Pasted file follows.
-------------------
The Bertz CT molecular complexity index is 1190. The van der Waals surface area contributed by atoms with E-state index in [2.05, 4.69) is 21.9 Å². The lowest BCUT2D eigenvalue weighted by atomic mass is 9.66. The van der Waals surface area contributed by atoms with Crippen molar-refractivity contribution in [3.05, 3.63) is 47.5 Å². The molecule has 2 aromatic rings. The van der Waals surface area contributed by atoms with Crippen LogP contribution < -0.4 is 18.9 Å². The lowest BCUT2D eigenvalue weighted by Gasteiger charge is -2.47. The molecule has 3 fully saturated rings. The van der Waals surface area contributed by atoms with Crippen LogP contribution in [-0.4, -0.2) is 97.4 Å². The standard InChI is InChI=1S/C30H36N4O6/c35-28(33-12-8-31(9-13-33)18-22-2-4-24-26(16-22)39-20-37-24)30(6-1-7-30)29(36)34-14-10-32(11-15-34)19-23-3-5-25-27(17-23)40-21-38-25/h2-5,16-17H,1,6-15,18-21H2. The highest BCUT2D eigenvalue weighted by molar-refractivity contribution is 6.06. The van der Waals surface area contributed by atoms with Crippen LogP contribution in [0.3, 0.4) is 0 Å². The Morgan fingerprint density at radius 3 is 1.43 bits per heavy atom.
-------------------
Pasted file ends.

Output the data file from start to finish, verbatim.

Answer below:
The Bertz CT molecular complexity index is 1190. The van der Waals surface area contributed by atoms with E-state index in [2.05, 4.69) is 21.9 Å². The lowest BCUT2D eigenvalue weighted by atomic mass is 9.66. The van der Waals surface area contributed by atoms with Crippen molar-refractivity contribution in [3.05, 3.63) is 47.5 Å². The molecule has 2 aromatic rings. The van der Waals surface area contributed by atoms with Crippen LogP contribution < -0.4 is 18.9 Å². The lowest BCUT2D eigenvalue weighted by Gasteiger charge is -2.47. The molecule has 3 fully saturated rings. The van der Waals surface area contributed by atoms with Crippen LogP contribution in [-0.4, -0.2) is 97.4 Å². The standard InChI is InChI=1S/C30H36N4O6/c35-28(33-12-8-31(9-13-33)18-22-2-4-24-26(16-22)39-20-37-24)30(6-1-7-30)29(36)34-14-10-32(11-15-34)19-23-3-5-25-27(17-23)40-21-38-25/h2-5,16-17H,1,6-15,18-21H2. The highest BCUT2D eigenvalue weighted by molar-refractivity contribution is 6.06. The van der Waals surface area contributed by atoms with Crippen LogP contribution in [0.3, 0.4) is 0 Å². The Morgan fingerprint density at radius 3 is 1.43 bits per heavy atom.